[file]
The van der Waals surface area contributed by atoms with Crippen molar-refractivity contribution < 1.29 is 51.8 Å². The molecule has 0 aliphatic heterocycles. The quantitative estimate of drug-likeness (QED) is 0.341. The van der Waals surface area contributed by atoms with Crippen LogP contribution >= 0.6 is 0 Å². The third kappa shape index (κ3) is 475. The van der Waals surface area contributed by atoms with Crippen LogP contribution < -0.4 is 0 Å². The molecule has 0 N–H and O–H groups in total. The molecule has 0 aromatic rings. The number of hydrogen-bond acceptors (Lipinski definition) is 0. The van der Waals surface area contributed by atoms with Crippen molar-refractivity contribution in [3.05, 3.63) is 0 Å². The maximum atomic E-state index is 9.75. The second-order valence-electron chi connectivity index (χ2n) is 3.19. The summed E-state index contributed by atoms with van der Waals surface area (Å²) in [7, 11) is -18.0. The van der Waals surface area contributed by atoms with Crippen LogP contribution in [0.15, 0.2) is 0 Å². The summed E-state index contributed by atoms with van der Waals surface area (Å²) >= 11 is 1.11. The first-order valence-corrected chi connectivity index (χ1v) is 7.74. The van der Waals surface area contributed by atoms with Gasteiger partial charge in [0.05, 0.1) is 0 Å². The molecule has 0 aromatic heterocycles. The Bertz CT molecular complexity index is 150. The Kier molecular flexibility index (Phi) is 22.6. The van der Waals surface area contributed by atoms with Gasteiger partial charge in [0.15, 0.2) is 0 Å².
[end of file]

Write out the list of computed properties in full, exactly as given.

The van der Waals surface area contributed by atoms with Crippen molar-refractivity contribution < 1.29 is 51.8 Å². The molecule has 0 aliphatic heterocycles. The quantitative estimate of drug-likeness (QED) is 0.341. The van der Waals surface area contributed by atoms with Crippen LogP contribution >= 0.6 is 0 Å². The third kappa shape index (κ3) is 475. The van der Waals surface area contributed by atoms with Crippen LogP contribution < -0.4 is 0 Å². The molecule has 0 N–H and O–H groups in total. The molecule has 0 aromatic rings. The number of hydrogen-bond acceptors (Lipinski definition) is 0. The van der Waals surface area contributed by atoms with Crippen molar-refractivity contribution in [3.05, 3.63) is 0 Å². The maximum atomic E-state index is 9.75. The second-order valence-electron chi connectivity index (χ2n) is 3.19. The summed E-state index contributed by atoms with van der Waals surface area (Å²) in [7, 11) is -18.0. The van der Waals surface area contributed by atoms with Crippen LogP contribution in [0.15, 0.2) is 0 Å². The summed E-state index contributed by atoms with van der Waals surface area (Å²) >= 11 is 1.11. The first-order valence-corrected chi connectivity index (χ1v) is 7.74. The van der Waals surface area contributed by atoms with Gasteiger partial charge in [0.05, 0.1) is 0 Å². The molecule has 0 aromatic heterocycles. The Bertz CT molecular complexity index is 150. The Kier molecular flexibility index (Phi) is 22.6. The van der Waals surface area contributed by atoms with Gasteiger partial charge in [0.15, 0.2) is 0 Å².